Cont. The number of people in poverty in 2010 (46.2 million) is the largest number in the 52 years for which poverty estimates have been published. Between 2009 and 2010, the poverty rate increased for children under age 18 (from 20.7 percent to 22.0 percent) and people aged 18 to 64 (from 12.9 percent to 13.7 percent), but was not statistically different for people aged 65 and older (9.0 percent). The official poverty rate in 2010 was 15.1 percent — up from 14.3 percent in 2009. This was the third consecutive annual increase in the poverty rate. Since 2007, the poverty rate has increased by 2.6 percentage points, from 12.5 percent to 15.1 percent.
In 1964, President Lyndon B. Johnson’s “War on Poverty” expands the government’s role in providing housing, education, and health care to the poor.
The Indian caste system is a system of social stratification and social restriction in India in which communities are defined by thousands of endogamous hereditary groups called Jātis.
The untouchables were the outcastes, or people beyond the caste system. Their jobs or habits involved “polluting activities” including: -Any job that involved ending a life, such as fishing. -Killing or disposing of dead cattle or working with their hides. -Any contact with human emissions such as sweat, urine, or feces. This included occupational groups such as sweepers and washer men. -People who ate meat. This category included most of the primitive Indian hill tribes. Untouchables were often forbidden to enter temples, schools and wells where higher castes drew water. In some parts of southern India, even the sight of untouchables was thought to be polluting. The untouchables forced to sleep during the day and work at night.
Age and Social Class 9.1% of people 55 and over are below poverty; the other 90.9% are at or above. 27% of children 18 and under suffer from poverty. 18% of adults 19-64 suffer from poverty. Older people have always been wealthier than the young. Older people have been racing ahead, helped by government retirement benefits. Young people are running in place, partly because they're delaying careers to get more education. Ages 55-59: Median income rose 52% in the last 15 years. Ages 35-39: Median household net worth fell 28% to $48,940. Median income fell 10%.
Systems of Social Stratification – Caste System ● Status in the social hierarchy is determined by birth; generally life-long ● India’s Religious Castes ● Brahman – priests and teachers ● Kshatriya – rulers and soldiers ● Vaishya – Merchants and traders ● Shudra – Peasants and laborers ● Dalit – outcastes; degrading laborers (clean up waste) ● Abolished in 1949, but still continues at some levels ● South Africa - apartheid ● Divided by “race” – blacks, whites, mixed, and Asians; determined social status in hierarchy and jobs – ended in 1990s ● U.S. Racial Caste System ● Informal/formal system – considered “higher status” if white; for some groups, this continues until today (hate groups)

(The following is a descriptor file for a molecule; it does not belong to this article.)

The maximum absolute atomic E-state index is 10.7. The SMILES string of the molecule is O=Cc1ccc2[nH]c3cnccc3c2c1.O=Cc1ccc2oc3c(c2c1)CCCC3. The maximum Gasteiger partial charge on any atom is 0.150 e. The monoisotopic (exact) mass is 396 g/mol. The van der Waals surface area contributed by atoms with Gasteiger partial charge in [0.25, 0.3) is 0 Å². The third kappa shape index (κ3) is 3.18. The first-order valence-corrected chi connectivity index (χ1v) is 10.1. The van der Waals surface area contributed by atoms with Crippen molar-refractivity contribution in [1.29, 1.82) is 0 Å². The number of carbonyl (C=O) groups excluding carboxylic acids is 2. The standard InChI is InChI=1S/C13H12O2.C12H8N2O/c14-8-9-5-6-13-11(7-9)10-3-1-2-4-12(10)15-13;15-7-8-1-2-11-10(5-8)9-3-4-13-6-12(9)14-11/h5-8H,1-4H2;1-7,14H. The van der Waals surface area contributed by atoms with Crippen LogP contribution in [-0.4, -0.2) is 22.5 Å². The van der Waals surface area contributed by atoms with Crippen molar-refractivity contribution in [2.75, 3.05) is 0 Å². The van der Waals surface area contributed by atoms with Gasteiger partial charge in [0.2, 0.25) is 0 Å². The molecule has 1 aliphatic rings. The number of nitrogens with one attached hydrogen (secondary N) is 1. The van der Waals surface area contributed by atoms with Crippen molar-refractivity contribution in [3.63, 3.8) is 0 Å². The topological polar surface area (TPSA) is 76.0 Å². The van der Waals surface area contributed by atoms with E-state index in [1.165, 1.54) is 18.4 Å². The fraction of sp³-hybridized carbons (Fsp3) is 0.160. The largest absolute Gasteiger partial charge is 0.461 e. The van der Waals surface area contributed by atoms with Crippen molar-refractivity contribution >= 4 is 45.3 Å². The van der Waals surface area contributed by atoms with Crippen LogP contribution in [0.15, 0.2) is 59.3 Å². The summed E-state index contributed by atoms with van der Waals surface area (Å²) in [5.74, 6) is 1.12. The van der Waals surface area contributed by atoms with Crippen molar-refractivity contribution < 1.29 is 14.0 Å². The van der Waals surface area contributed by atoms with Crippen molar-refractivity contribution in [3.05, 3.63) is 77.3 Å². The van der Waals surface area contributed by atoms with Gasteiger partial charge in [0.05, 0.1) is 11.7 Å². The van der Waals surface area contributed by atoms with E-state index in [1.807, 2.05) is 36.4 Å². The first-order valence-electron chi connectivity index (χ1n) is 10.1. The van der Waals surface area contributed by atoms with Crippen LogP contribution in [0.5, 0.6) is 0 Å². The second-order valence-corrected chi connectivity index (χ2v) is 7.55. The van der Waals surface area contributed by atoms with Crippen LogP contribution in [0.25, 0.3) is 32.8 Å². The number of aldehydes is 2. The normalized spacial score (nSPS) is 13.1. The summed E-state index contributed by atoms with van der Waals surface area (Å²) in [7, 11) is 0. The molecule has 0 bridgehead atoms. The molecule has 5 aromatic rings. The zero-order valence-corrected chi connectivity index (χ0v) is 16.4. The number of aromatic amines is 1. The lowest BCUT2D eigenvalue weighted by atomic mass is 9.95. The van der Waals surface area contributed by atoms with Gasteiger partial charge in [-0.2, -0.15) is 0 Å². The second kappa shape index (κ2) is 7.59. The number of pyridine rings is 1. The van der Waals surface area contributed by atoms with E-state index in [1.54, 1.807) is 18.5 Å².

Psychological cost of downward mobility The consequences are enormous for people in a society that measures self- worth by occupational status. Downwardly mobile people experience lowered self-esteem, despair, depression, feelings of powerlessness, and a loss of a sense of honor.
Capitalism and Stratification ● Does capitalism lead to stratification? ● What checks and balances do we have on capitalism in the U.S.? ● Regulation, anti-monopolization legislation ● Why does capitalism seem to be winning around the world? ● Capitalism leads to competition ● Competition (think evolution) leads to change, generally toward more advanced technologies ● Competition gives capitalist countries the edge over non-capitalist countries – in both money and technology ● Capitalism (and overspending) destroyed Soviet communism
How do elites maintain stratification? ● Do elites try to maintain stratification systems? ● Why would they? ● How do they do it? ● Ideologies and Force ● Religion? – Eternal life ● Media? – Hugo Chaves in U.S. media – Who owns the media companies in the U.S.? ● NBC – owned by GE; CBS – was owned by Westinghouse, now by National Amusements, Inc.; ABC – Walt Disney company; Fox – News Corporation ● All of these companies own businesses other than news; Why? ● Force? – Kill or imprison those who criticize – Free press – necessary?
Social Mobility ● Refers to changes in class - generally changes between one generation and the next ● Does this happen? ● 1/3 of children end up in the same social class as their parents (that means going up and down) ● Correlation of.4 between incomes of parents and incomes of children ● NOTE: The U.S. – the alleged land of “rags to riches” – has less social mobility than many other developed countries (except the U.K.).
What is poverty? ● What does it mean to be poor? ● Relative poverty – A sense of relative deprivation – you feel like you have less than others ● Absolute poverty – You cannot afford the basic necessities of life ● The U.S. government draws a line for poverty in the U.S…
Myths about the poor ● Most are lazy ● Half are too old or young to work ● What about the other half? ● 30% work part time; many others don’t make enough working ● Poor are trapped and few escape ● For most, poverty (by federal definition) is short-lived ● Most are Latino and African-American ● Disproportionate percentage, but most are white ● Most are single mothers and kids ● Only about 38% ● Most live in inner city ● About 42% ● Most are on welfare ● 25% of poor people’s income comes from welfare; 25% from Social Security; the balance is from wages
Culture of Poverty ● Are the poor just a bunch of welfare mothers who abuse the system? ● Very few fit that stereotype… ● Most want to work ● We should be asking a different question: Why aren’t there enough jobs?